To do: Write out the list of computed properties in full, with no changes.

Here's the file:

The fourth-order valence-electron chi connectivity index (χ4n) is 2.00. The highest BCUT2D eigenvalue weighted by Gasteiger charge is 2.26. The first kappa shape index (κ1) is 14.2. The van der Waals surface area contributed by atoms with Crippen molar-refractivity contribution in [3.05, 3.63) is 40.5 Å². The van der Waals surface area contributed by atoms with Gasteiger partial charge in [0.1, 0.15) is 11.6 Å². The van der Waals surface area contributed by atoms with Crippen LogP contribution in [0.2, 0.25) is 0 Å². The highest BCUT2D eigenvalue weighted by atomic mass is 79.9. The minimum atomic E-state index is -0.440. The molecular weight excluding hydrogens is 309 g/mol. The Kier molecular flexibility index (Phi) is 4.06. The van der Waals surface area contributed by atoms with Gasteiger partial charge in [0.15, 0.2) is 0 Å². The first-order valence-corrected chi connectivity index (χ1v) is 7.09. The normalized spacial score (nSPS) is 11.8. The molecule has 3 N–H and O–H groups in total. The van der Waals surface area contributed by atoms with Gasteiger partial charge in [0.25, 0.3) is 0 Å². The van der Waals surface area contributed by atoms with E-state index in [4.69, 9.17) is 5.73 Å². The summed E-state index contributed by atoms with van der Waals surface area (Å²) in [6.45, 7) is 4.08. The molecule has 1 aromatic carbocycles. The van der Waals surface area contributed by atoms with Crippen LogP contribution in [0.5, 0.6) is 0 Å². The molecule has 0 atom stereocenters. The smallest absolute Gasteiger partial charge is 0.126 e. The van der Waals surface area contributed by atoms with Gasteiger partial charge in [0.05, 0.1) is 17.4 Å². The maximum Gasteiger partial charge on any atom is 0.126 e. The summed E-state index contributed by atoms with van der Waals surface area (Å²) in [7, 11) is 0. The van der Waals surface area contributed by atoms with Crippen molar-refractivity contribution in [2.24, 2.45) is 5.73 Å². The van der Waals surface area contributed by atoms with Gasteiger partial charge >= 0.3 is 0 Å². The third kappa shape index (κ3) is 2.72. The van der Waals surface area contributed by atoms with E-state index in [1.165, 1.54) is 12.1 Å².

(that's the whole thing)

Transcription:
The fourth-order valence-electron chi connectivity index (χ4n) is 2.00. The highest BCUT2D eigenvalue weighted by Gasteiger charge is 2.26. The first kappa shape index (κ1) is 14.2. The van der Waals surface area contributed by atoms with Crippen molar-refractivity contribution in [3.05, 3.63) is 40.5 Å². The van der Waals surface area contributed by atoms with Gasteiger partial charge in [0.1, 0.15) is 11.6 Å². The van der Waals surface area contributed by atoms with Crippen LogP contribution in [0.2, 0.25) is 0 Å². The highest BCUT2D eigenvalue weighted by atomic mass is 79.9. The minimum atomic E-state index is -0.440. The molecular weight excluding hydrogens is 309 g/mol. The Kier molecular flexibility index (Phi) is 4.06. The van der Waals surface area contributed by atoms with Gasteiger partial charge in [0.15, 0.2) is 0 Å². The first-order valence-corrected chi connectivity index (χ1v) is 7.09. The normalized spacial score (nSPS) is 11.8. The molecule has 3 N–H and O–H groups in total. The van der Waals surface area contributed by atoms with Gasteiger partial charge in [0.25, 0.3) is 0 Å². The van der Waals surface area contributed by atoms with E-state index in [4.69, 9.17) is 5.73 Å². The summed E-state index contributed by atoms with van der Waals surface area (Å²) in [6.45, 7) is 4.08. The molecule has 1 aromatic carbocycles. The van der Waals surface area contributed by atoms with Crippen LogP contribution in [0.5, 0.6) is 0 Å². The molecule has 0 atom stereocenters. The smallest absolute Gasteiger partial charge is 0.126 e. The van der Waals surface area contributed by atoms with Gasteiger partial charge in [0.05, 0.1) is 17.4 Å². The maximum Gasteiger partial charge on any atom is 0.126 e. The summed E-state index contributed by atoms with van der Waals surface area (Å²) in [7, 11) is 0. The van der Waals surface area contributed by atoms with Crippen molar-refractivity contribution in [2.24, 2.45) is 5.73 Å². The van der Waals surface area contributed by atoms with Gasteiger partial charge >= 0.3 is 0 Å². The third kappa shape index (κ3) is 2.72. The van der Waals surface area contributed by atoms with E-state index in [1.165, 1.54) is 12.1 Å².